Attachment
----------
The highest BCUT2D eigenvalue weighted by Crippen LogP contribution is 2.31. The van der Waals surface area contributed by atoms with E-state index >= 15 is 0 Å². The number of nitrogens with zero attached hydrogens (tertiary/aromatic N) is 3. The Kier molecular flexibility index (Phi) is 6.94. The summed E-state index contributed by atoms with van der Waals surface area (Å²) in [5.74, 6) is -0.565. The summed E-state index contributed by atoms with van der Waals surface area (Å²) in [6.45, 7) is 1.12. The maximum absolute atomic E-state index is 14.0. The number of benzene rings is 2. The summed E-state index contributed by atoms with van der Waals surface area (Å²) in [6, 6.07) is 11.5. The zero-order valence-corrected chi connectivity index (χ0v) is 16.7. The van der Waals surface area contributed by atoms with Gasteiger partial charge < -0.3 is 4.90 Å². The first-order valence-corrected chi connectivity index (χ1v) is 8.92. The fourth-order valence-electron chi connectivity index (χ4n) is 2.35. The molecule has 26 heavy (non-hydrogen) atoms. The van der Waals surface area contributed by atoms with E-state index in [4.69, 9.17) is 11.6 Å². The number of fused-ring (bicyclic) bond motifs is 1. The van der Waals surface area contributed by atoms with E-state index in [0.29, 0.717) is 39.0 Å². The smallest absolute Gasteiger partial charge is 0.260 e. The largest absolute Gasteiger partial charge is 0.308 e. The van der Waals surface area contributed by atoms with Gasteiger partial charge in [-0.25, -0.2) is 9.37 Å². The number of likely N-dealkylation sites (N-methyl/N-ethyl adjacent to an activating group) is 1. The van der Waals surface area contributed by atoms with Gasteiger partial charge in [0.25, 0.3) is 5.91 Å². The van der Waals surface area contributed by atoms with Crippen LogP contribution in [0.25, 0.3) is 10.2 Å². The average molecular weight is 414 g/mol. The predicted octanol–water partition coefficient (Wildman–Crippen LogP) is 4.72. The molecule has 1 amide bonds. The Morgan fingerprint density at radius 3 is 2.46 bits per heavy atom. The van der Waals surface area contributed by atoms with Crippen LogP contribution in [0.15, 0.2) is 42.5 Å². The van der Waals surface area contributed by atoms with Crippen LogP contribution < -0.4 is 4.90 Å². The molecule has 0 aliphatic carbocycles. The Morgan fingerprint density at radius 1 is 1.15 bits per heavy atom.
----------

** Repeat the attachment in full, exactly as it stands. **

The highest BCUT2D eigenvalue weighted by Crippen LogP contribution is 2.31. The van der Waals surface area contributed by atoms with E-state index >= 15 is 0 Å². The number of nitrogens with zero attached hydrogens (tertiary/aromatic N) is 3. The Kier molecular flexibility index (Phi) is 6.94. The summed E-state index contributed by atoms with van der Waals surface area (Å²) in [5.74, 6) is -0.565. The summed E-state index contributed by atoms with van der Waals surface area (Å²) in [6.45, 7) is 1.12. The maximum absolute atomic E-state index is 14.0. The number of benzene rings is 2. The summed E-state index contributed by atoms with van der Waals surface area (Å²) in [6, 6.07) is 11.5. The zero-order valence-corrected chi connectivity index (χ0v) is 16.7. The van der Waals surface area contributed by atoms with Gasteiger partial charge < -0.3 is 4.90 Å². The first-order valence-corrected chi connectivity index (χ1v) is 8.92. The fourth-order valence-electron chi connectivity index (χ4n) is 2.35. The molecule has 26 heavy (non-hydrogen) atoms. The van der Waals surface area contributed by atoms with E-state index in [4.69, 9.17) is 11.6 Å². The number of fused-ring (bicyclic) bond motifs is 1. The van der Waals surface area contributed by atoms with E-state index in [0.29, 0.717) is 39.0 Å². The smallest absolute Gasteiger partial charge is 0.260 e. The largest absolute Gasteiger partial charge is 0.308 e. The van der Waals surface area contributed by atoms with Gasteiger partial charge in [-0.25, -0.2) is 9.37 Å². The number of likely N-dealkylation sites (N-methyl/N-ethyl adjacent to an activating group) is 1. The van der Waals surface area contributed by atoms with Gasteiger partial charge in [0.25, 0.3) is 5.91 Å². The van der Waals surface area contributed by atoms with Crippen LogP contribution in [0.25, 0.3) is 10.2 Å². The average molecular weight is 414 g/mol. The predicted octanol–water partition coefficient (Wildman–Crippen LogP) is 4.72. The molecule has 1 amide bonds. The Morgan fingerprint density at radius 3 is 2.46 bits per heavy atom. The van der Waals surface area contributed by atoms with Crippen LogP contribution in [0.15, 0.2) is 42.5 Å². The van der Waals surface area contributed by atoms with Crippen LogP contribution < -0.4 is 4.90 Å². The molecule has 0 aliphatic carbocycles. The Morgan fingerprint density at radius 1 is 1.15 bits per heavy atom.